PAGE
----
Surround yourself with a community that thrives in health. You are who you hang around! If your family was not the best example, lead them to better. Assign yourself the task of breaking boundaries and preconceived ideas. It may not be what is in your DNA, but rather what is in your pantry.
Keep Trying and Evolving
If you posses the fat mass and obesity-associated (FTO) gene, you are not alone. Scientists estimate about 65 percent of people of European or African descent and 44 percent of Asians carry some version of the FTO gene. Yet, the gene specifically was not what doomed those in the studies. The knowledge of possessing it was.
In a self-fulfilling surrender to fate, study participants who learned they had the FTO gene or similar binged over a 90-day period. They consumed more fatty foods than in previous months, assuming a lack of control over their weight. Accountability was lost. A newer investigation showed physical activity, even in small doses, counteracted the genetic predisposition.
A review of 218,000 FTO carriers showed genetics were subverted by about 30 percent in those who performed only one hour of moderate physical activity per week. This shows regular exercise can counteract fat-encouraging genes. Researchers speculate physical activity affects how these genes function. Exercise allows maintenance of a healthy weight, even if genetics threaten otherwise.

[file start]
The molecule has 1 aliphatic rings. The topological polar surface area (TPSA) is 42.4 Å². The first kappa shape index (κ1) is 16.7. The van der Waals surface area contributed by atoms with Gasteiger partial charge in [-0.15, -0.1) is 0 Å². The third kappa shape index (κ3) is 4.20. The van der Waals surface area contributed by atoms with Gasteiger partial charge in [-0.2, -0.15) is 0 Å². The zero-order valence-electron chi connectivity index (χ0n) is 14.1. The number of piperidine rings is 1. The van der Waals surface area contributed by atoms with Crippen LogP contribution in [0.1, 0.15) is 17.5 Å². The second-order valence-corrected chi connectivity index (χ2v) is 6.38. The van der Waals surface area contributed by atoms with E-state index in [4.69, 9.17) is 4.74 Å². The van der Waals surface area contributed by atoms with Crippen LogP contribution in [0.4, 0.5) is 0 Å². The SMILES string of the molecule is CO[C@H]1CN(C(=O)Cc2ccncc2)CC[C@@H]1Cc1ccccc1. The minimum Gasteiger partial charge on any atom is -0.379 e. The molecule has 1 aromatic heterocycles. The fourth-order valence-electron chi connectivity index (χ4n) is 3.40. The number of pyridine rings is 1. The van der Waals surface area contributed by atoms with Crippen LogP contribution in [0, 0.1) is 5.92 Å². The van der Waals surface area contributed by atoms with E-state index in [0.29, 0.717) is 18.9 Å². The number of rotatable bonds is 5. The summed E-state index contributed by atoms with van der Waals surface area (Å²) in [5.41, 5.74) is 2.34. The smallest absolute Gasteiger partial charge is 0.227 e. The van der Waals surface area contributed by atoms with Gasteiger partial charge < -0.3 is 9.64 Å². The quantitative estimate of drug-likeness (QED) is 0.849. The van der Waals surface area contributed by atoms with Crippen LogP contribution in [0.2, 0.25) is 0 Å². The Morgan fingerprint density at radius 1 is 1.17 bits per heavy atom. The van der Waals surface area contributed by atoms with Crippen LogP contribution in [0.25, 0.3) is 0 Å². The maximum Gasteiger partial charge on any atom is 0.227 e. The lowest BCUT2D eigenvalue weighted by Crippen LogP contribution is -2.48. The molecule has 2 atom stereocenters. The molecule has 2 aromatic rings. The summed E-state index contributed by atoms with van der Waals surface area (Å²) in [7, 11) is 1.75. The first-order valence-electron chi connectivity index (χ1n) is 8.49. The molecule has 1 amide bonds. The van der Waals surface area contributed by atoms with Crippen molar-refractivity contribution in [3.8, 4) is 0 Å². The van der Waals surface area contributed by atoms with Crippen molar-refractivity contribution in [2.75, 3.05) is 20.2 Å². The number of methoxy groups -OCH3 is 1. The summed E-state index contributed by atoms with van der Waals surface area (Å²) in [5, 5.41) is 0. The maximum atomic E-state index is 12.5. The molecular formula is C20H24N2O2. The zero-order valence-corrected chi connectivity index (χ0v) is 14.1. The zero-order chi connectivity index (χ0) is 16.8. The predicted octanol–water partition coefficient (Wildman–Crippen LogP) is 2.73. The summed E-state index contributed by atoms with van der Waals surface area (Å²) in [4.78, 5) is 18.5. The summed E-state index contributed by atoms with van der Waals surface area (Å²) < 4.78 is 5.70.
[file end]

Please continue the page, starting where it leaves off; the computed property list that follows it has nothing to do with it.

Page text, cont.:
The knowledge that genes are partially at play in who is susceptible and resistant to weight gain is especially exciting in the fight against childhood obesity. The insight is leading to new therapies and interventions specific to these individuals. Safer, more effective weight-loss programs can be initiated earlier. It is usually easier to avoid gain initially than lose weight later.
Outcomes have been encouraging. Those who feel doomed to weight struggles should be encouraged by these findings. Knowing you have control over your weight, your overall well-being and health, creates the mentality needed for positive action.
Take preventative measures. Just as someone with a family history of lung cancer would be wise to avoid cigarette smoking, someone with overweight relatives might avoid all-you-can-eat buffets and excessive couch-time. The next time you envy that skinny friend who puts away pints of Ben & Jerry’s, ask what she spent her day doing. It probably included an hour of Zumba followed by her best lap time in the pool.
Determine which weight-control and weight-loss strategies work for you. Live by them. You, too, may get away with a scoop of life’s sweet stuff, if you do the time. And make sure “the time” is an activity you enjoy. Discover your fitness niche, build on it, and evolve with it.
Awareness that obesity runs in the family is helpful. It should be the catalyst that brings you to the Center, not the kitchen.
“Genes Pinpointed for Common Childhood Obesity,” by Brenda Goodman at www.webmd.com.
“The Myth of the Fat Gene,” by Christopher Wanjek at www.livescience.com.
“Staying Trim When Fat Runs in the Family,” by Gretchen Reynolds at www.nytimes.com.
“What Is Your Weight Destiny?” by Stephanie Dolgoff at www.fitnessmagazine.com.
DNA strand: http://www.flickr.com/photos/ynse/542370154/
Plank stretch: http://www.flickr.com/photos/lululemonathletica/3831691794/
Tall, thin & short, fat trees: http://www.flickr.com/photos/33037982@N04/5124328536/